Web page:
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San Francisco Newspaper Brings Back Bicycle Delivery

SAN FRANCISCO (KPIX) -- In the Bay Area it seems there are a thousand different sources providing news -- and almost that many different devices to receive it with.

But, perhaps surprisingly, there's still such a thing as a printed newspaper and one publisher is even planning to deliver those papers the old-fashioned way, via "paper boys" riding bicycles.

Michael Stoll, executive director of San Francisco Public Press, says the idea of bicycle delivery in a light-speed media landscape had plenty of naysayers.

"[They said] a print publication delivered so slowly on a bike is really just a throwback and nostalgia. It's not really going to amount to anything," Stoll told KPIX 5.

But Stoll wasn't afraid of the challenge. He turned away from a a commercial newspaper career to launch this non-profit newspaper in 2009.

Its mission: to dig up untold stories. He hired a team of freelance reporters who interact with readers from story pitch to publishing.

"At the Public Press we really love to engage them right from the start of the story -- tell them what we're up to, tell them what we're working on and bring them into all our plans," explained Lyndal Cairns.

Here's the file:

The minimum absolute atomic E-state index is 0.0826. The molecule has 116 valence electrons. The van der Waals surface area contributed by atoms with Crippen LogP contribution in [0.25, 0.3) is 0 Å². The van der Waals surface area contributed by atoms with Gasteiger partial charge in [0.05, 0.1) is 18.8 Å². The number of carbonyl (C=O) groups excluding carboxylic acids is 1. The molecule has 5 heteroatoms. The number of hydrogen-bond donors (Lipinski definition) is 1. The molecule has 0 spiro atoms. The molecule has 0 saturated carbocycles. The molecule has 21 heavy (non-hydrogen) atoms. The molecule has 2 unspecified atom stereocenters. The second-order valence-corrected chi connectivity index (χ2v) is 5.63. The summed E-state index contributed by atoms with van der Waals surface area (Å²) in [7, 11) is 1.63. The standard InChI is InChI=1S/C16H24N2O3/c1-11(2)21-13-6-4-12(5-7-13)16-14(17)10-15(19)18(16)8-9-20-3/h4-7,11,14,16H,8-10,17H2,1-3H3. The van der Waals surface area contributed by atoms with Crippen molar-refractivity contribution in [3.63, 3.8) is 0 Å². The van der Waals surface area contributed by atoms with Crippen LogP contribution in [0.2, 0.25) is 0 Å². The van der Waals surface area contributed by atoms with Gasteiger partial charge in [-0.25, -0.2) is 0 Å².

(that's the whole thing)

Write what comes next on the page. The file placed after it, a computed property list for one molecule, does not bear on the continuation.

So, to reach more readers, it seems bicycle delivery is the next step. In six months Public Press plans to double its distribution. "It's the return of the paper boy. It's newsies redux," Stoll says.

Publisher Lila LaHood thinks the delivery mechanism is right for the city.

"There's such a strong bike culture in San Francisco. People love bikes, people use their bikes for more and more purposes these days," she said.

To use bikes for delivery, the San Francisco Public Press needed money so they turned to Kickstarter, where the idea quickly picked up speed. They've already blown past their $10,000 fundraising goal, proving not only that some people still prefer their news on paper but that they also like those papers delivered on two wheels.

"It was the most out-of-the-box, so-crazy-it-just-might-work idea," Stoll says.

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